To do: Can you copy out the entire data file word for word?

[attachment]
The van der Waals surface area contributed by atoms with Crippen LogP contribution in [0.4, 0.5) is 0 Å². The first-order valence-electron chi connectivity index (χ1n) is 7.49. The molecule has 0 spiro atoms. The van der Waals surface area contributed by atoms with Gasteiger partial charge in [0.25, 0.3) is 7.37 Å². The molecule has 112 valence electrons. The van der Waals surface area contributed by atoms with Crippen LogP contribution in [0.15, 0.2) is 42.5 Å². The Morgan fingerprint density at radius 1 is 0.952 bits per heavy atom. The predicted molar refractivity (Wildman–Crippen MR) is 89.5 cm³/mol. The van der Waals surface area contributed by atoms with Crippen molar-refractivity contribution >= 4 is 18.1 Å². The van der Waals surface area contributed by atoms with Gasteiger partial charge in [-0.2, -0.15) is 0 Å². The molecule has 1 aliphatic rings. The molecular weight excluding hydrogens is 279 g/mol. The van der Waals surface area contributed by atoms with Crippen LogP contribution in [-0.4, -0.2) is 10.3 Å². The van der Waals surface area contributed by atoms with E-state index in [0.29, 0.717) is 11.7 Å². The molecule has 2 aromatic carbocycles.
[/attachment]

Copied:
The van der Waals surface area contributed by atoms with Crippen LogP contribution in [0.4, 0.5) is 0 Å². The first-order valence-electron chi connectivity index (χ1n) is 7.49. The molecule has 0 spiro atoms. The van der Waals surface area contributed by atoms with Gasteiger partial charge in [0.25, 0.3) is 7.37 Å². The molecule has 112 valence electrons. The van der Waals surface area contributed by atoms with Crippen LogP contribution in [0.15, 0.2) is 42.5 Å². The Morgan fingerprint density at radius 1 is 0.952 bits per heavy atom. The predicted molar refractivity (Wildman–Crippen MR) is 89.5 cm³/mol. The van der Waals surface area contributed by atoms with Crippen molar-refractivity contribution >= 4 is 18.1 Å². The van der Waals surface area contributed by atoms with Gasteiger partial charge in [-0.2, -0.15) is 0 Å². The molecule has 1 aliphatic rings. The molecular weight excluding hydrogens is 279 g/mol. The van der Waals surface area contributed by atoms with Crippen LogP contribution in [-0.4, -0.2) is 10.3 Å². The van der Waals surface area contributed by atoms with E-state index in [0.29, 0.717) is 11.7 Å². The molecule has 2 aromatic carbocycles.